At the turn of the twenty-second century, scientists make a breakthrough in human spaceflight. Through a revolutionary method known as somaforming, astronauts can survive in hostile environments off Earth using synthetic biological supplementations. With the fragile body no longer a limiting factor, human beings are at last able to explore exoplanets long suspected to harbour life.
Ariadne is one such explorer. On a mission to ecologically survey four habitable worlds fifteen light-years from Earth, she and her fellow crewmates sleep while in transit, and wake each time with different features. But as they shift through both form and time, life back on Earth has also changed. Faced with the possibility of returning to a planet that has forgotten those who have left, Ariadne begins to chronicle the wonders and dangers of her journey, in the hope that someone back home is still listening.
On an Earth struggling with ecological problems, a group is still pursuing the dream of spaceflight. A small group of scientists are sent on an interstellar journey to explore new planets; as they arrive at each one after a long sleep, they will find themselves bio-adapted to the local terrain.
This novella/short novel (150 pages) is another of Chambers’ wonderful space operas peopled with sensible, adult-behaving people coping together with extraordinary circumstances. Here we get vignettes of three different explorations, of very different planets, and see scientists at work, deeply committed to their research, respecting each other’s work, and overcoming what their explorations throw at them, all the while remembering they are doing this for the people back on Earth.
But Rosemary gets more than she bargained for with the Wayfarer. The crew is a mishmash of species and personalities, from Sissix, the friendly reptilian pilot, to Kizzy and Jenks, the constantly sparring engineers who keep the ship running. Life on board is chaotic, but more or less peaceful – exactly what Rosemary wants.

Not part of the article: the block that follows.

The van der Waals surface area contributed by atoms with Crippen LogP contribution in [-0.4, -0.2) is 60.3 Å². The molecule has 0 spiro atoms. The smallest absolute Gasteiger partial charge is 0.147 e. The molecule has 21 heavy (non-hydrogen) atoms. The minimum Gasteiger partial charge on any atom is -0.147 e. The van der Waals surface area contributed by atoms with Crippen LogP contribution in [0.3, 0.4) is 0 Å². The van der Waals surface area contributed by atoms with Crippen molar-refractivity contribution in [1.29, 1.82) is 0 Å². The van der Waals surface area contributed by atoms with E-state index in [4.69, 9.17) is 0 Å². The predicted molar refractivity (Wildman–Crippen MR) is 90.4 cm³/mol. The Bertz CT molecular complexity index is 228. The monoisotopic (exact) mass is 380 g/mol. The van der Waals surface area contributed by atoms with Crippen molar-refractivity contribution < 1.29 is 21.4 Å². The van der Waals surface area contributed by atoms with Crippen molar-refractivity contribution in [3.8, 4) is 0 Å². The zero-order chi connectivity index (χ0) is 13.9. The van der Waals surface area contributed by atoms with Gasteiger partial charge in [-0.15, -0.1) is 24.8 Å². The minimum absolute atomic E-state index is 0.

Until the crew are offered the job of a lifetime: the chance to build a hyperspace tunnel to a distant planet. They’ll earn enough money to live comfortably for years … if they survive the long trip through war-torn space without endangering any of the fragile alliances that keep the galaxy peaceful.
But Rosemary isn’t the only person on board with secrets to hide, and the crew will soon discover that space may be vast, but spaceships are very small indeed.
Rosemary Harper signs on as a certified clerk to the small spaceship Wayfarer, whose multi-species crew builds small hyperspace tunnels through navigable space. She wants a fresh start to get away from her secret past, and this looks ideal. But then the Wayfarer is offered a big job: to build a long hyperspace tunnel from a newly joined member of the Galactic Commons. The job is valuable, but it will involve a long trip to the starting point. The contract will allow them to move their tunnelling operation into the big league, so they snap it up. But the long trip will expose everyone’s secrets…
Both that summary, and even moreso the book cover blurb, make this sound as if it is a book about Rosemary and her past, and that thrilling adventures will ensue. In fact, it is a book with an ensemble cast, and an episodic travelogue style, as the ship moves through a variety of encounters that help uncover different aspects and secrets of both the crew members, and their various species. Stakes are high, but on the individual rather than the galactic level.
And it’s just delightful. The various alien species are alien enough to be interestingly different, without being incomprehensible. The different species are not monolithic: there are different characters within each. Humans are more fleshed out than the other species: there are three specific subgroups, of old-Earthers, Mars colonists, and the ship-born. But this is actually a plot point: the rest of the GC think humans are under-civilised because of this. The small events we see do have consequence, if sometimes only for one or two characters, and help gradually paint a rich picture of this future galaxy. There is tension and conflict and loss and revelation, but relatively little violence. The characters are simply adult and competent, rather than overly-dramatic, cartoonish, or hyper-competent. It feels real.